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Professor Douglas C. Lovelace, Jr.

Director of the Strategic Studies Institute
Area(s) of Expertise: Strategic theory and practice; national security and strategic planning; National Security Law

Phone: (717) 245-4212
Email Professor Douglas C. Lovelace, Jr.

Photo Douglas C. Lovelace, Jr., became the Director of the Strategic Studies Institute in May 2000. He held the Douglas MacArthur Professor of Research Chair at the U.S. Army War College. His Army career included a combat tour in Vietnam and a number of command and staff assignments. While serving in the Plans, Concepts and Assessments Division and the Conventional War Plans Division of the Joint Staff, he collaborated in the development of documents such as the National Military Strategy, the Joint Strategic Capabilities Plan, the Joint Military Net Assessment, national security directives, and presidential decision directives. He also was Director of Military Requirements and Capabilities Management at the U.S. Army War College. He is a graduate of the U.S. Army Command and General Staff College and the National War College. He holds an MBA from Embry Riddle Aeronautical University and a J.D. from Widener University School of Law. He is a member of the Pennsylvania and New Jersey bars. He has published extensively in the areas of national security and military strategy formulation, future military requirements and strategic planning.

SSI books and monographs by Professor Douglas C. Lovelace, Jr.

  • Shaping the World through Engagement: Assessing the Department of Defense's Theater Engagement Planning Process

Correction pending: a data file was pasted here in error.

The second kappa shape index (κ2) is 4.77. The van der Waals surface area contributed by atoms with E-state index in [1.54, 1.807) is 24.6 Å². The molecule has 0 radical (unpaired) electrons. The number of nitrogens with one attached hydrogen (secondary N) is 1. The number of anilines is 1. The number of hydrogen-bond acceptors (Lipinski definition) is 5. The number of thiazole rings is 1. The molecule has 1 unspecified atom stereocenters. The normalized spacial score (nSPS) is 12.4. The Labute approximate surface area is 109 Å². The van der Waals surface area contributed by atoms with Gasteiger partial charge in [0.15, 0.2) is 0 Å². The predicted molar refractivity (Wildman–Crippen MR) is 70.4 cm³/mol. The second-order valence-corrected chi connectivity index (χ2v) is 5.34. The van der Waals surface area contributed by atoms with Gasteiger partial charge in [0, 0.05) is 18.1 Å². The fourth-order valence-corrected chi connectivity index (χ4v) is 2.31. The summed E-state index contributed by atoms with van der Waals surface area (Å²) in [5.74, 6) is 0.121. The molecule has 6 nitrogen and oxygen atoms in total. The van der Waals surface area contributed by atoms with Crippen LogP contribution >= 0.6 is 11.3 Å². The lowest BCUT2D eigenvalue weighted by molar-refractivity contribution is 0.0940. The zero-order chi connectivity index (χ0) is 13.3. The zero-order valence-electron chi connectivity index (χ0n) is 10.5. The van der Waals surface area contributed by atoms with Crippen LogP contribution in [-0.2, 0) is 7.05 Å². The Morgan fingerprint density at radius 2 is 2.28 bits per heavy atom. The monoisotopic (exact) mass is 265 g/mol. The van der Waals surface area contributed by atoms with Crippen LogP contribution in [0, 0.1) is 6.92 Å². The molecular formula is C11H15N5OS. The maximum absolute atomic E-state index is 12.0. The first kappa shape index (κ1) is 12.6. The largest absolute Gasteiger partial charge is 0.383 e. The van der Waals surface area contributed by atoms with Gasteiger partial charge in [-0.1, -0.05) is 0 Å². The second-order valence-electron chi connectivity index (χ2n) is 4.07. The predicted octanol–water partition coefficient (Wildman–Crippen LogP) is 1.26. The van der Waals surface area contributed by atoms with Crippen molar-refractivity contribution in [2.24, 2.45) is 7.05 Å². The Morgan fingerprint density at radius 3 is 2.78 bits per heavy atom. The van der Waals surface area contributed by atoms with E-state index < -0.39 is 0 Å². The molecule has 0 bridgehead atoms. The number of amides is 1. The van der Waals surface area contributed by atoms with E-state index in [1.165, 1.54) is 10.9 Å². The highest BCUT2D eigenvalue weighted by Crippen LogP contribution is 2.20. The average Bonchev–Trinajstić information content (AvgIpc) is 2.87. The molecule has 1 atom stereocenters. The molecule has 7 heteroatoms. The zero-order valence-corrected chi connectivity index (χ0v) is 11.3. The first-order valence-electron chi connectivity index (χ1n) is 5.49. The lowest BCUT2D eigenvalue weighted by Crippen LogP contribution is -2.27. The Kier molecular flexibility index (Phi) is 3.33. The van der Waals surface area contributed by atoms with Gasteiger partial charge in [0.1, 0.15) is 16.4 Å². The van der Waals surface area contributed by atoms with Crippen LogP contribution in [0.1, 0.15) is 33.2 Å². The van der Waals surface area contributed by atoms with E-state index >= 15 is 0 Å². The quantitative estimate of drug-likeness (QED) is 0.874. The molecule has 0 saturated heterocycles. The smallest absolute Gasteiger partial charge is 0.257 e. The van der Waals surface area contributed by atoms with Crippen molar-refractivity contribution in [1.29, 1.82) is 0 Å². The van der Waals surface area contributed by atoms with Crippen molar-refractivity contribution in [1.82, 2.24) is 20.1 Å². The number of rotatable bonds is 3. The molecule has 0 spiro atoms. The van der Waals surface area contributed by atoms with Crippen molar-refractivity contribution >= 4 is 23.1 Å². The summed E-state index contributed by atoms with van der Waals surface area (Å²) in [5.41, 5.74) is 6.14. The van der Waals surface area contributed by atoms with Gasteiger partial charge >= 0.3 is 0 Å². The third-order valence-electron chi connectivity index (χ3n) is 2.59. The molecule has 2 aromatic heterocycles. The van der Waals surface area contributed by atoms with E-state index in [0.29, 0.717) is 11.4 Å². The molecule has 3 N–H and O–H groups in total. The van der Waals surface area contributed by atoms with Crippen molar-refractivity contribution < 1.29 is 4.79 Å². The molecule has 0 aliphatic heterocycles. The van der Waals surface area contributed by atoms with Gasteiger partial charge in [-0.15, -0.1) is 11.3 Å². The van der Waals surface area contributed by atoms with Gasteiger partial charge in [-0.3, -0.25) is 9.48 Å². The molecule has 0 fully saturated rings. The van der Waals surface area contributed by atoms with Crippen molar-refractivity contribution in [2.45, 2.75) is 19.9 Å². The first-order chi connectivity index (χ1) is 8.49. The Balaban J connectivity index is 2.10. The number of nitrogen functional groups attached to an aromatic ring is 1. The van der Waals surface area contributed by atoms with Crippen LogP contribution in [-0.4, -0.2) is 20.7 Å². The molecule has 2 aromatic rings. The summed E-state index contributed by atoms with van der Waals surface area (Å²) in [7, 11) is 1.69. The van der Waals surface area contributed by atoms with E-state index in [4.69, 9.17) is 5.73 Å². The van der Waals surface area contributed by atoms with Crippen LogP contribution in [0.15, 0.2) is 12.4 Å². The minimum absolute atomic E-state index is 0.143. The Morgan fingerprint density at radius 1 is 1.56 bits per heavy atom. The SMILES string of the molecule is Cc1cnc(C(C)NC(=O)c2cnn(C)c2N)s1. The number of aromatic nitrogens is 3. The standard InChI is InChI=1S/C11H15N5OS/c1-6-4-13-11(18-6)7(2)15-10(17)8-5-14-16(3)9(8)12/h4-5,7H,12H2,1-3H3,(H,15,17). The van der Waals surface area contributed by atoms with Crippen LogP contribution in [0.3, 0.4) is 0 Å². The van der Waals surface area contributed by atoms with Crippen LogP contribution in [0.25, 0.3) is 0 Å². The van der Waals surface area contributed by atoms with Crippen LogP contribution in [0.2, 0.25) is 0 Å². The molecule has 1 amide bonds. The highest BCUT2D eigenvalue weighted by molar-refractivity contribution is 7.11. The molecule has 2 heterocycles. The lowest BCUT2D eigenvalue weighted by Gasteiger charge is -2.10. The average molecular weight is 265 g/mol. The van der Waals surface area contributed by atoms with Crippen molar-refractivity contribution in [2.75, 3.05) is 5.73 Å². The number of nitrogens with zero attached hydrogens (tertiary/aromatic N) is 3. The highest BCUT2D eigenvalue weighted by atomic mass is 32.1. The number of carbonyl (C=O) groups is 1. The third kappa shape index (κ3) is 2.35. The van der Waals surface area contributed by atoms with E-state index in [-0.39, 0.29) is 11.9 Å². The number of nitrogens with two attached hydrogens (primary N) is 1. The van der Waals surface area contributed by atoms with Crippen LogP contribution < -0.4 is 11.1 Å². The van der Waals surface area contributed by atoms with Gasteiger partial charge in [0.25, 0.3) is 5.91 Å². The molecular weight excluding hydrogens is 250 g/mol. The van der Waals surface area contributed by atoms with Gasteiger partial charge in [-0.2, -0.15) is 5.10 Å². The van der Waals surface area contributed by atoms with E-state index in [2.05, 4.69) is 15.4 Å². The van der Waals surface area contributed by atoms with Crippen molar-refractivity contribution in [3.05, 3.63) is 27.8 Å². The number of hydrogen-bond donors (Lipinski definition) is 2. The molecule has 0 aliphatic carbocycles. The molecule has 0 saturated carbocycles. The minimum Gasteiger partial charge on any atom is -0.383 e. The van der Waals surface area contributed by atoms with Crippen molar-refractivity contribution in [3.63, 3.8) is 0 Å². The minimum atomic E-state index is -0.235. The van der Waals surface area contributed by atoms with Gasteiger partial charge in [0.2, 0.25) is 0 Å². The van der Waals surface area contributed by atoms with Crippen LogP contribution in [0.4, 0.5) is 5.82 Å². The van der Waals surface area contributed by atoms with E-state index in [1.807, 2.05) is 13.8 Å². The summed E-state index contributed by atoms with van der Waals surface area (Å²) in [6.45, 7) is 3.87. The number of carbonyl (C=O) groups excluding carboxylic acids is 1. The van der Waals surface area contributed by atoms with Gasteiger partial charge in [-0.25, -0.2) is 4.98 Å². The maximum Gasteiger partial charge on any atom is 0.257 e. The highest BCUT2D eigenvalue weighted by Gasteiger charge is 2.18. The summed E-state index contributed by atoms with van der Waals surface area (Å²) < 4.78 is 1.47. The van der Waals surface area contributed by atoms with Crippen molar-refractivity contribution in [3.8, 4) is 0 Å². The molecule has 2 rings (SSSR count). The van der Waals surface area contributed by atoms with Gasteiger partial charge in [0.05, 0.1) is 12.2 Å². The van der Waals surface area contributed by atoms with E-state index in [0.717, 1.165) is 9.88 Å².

April 01, 2000

    Authored by COL Thomas Jordan, Professor Douglas C. Lovelace, Jr., Dr. Thomas-Durell Young.
    The Department of Defense (DoD) has launched an ambitious planning initiative that could have a major impact upon how resources are allocated among the military departments and the combatant commands. This monograph addresses how well Theater Engagement Planning methodology has been designed and implemented and offers recommendations to improve the existing process.

  • Defining U.S. Atlantic Command's Role in the Power Projection Strategy

    August 01, 1998

    Authored by Professor Douglas C. Lovelace, Jr., Dr. Thomas-Durell Young.
    The lynch-pin in the power projection strategy of the United States is a completely transformed U.S. Atlantic Command (USACOM). The authors recommend that USACOM should be further transformed into a "Joint Forces Command." Their analysis exposes the need for a significant review of Title 10 of the U.S. Code and a reexamination of some of the fundamental tenets underlying the structure and command.

  • Nonlethality and American Land Power: Strategic Context and Operational Concepts

    June 01, 1998

    Authored by Professor Douglas C. Lovelace, Jr., Dr. Steven Metz.
    Nonlethal technology, concepts and doctrine may provide the Army a way to retain its political utility and military effectiveness in a security environment characterized by ambiguity and the glare of world public opinion. To explore this, the Army is undertaking programs and initiatives which may make it the driving force in nonlethality.

  • The Evolution in Military Affairs: Shaping the Future U.S. Armed Forces

    June 01, 1997

    Authored by Professor Douglas C. Lovelace, Jr..